Dave West has written a cautionary posting (Lean and Agile: Marriage Made in Heaven or Oxymoron?) on the dangers of taking a simplistic view of Lean and Agile. He’s right that a naive reading of a Lean approach to software will just trap us in another metaphor, manufacturing, that’s as inappropriate (or appropriate) as we once thought building construction was. And yes, there will be teams that adopt the techniques without understanding the meaning behind them, just as we’ve seen with all the Agile methodologies. I particularly like his reminder to show the bigger picture by making visible the current product backlog, with all its inconsistencies and misunderstandings.
I think there is a place for the production features of Lean in software practice, such as the idea that when I get something working, it really works and it stays working. I think there’s value within development on staying focussed on the task at hand and getting in “Done, done”. For some teams, just getting their system to a state where they can safely make and deploy changes is a huge advance. As Martin Fowler points out, there are quite a few “Agile” teams that can’t achieve that. Working in a reliable code base where all the mechanical stuff just works is so much more productive than the alternative, which counts, I think, as removing waste.
David Anderson claims that nowadays the most significant waste is usually around development rather than within it. It’s in the weakness of the organisation’s communication and prioritisation, the stuff that Dave has pointed out we need to support; teams waste effort when they don’t communicate and understand.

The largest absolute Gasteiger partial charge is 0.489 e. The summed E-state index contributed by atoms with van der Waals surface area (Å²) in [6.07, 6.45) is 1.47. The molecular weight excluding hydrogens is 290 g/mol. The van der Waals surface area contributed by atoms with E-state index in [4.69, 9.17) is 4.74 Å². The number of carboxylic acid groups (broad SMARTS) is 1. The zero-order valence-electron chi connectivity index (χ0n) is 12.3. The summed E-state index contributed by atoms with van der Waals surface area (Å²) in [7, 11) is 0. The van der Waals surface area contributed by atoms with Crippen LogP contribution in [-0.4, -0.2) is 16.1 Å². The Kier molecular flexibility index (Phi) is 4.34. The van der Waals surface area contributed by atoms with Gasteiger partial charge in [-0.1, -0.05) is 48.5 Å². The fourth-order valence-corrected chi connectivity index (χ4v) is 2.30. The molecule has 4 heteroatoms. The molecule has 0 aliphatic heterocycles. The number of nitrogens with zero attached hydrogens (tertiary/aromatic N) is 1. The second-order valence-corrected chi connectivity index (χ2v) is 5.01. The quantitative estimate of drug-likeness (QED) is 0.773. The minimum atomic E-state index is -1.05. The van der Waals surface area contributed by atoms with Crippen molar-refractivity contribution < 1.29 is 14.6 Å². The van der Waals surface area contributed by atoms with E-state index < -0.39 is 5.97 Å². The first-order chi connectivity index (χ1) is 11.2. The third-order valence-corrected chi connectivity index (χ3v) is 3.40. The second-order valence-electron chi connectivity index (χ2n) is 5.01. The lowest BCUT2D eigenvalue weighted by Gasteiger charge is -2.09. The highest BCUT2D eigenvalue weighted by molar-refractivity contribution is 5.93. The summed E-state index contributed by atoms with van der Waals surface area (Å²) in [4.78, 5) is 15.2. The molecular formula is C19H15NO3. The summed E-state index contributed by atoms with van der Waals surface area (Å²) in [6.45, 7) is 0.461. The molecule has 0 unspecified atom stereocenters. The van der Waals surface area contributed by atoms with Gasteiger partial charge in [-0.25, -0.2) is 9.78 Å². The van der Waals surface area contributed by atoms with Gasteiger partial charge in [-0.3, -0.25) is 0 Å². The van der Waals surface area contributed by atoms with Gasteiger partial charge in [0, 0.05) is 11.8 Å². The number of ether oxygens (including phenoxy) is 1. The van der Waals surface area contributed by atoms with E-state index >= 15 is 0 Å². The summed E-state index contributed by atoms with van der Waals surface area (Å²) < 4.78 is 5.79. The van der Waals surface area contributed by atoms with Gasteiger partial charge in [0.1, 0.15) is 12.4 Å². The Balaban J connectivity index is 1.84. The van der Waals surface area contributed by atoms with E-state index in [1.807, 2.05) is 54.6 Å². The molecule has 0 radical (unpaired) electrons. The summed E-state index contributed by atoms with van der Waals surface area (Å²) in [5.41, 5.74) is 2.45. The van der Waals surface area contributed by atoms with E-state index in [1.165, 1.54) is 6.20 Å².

Once I started exploring deeper into the Lean material, I discovered the Toyota Product Development System which some think is even more important than their Production system. From a Production point of view, it looks very wasteful because they work on multiple possible solutions but choose only one, which allows them always to deliver on time. From a Product point of view it’s worth the cost because slipping the date is too expensive, and it’s not totally waste because they record what they’ve learned from the failures and use it the next generation of products. I think this is where much of the activity that Dave wants to remind us about belongs, and many software teams just don’t spend enough on exploring the range of features and technical issues available to them.
To mangle Dave’s metaphor, I don’t think we should expect wedding bells because the couple is already too closely related. There will be mistakes of interpretation in the field, such as dismissing retrospectives as waste, but, properly understood, the underlying values share too much DNA.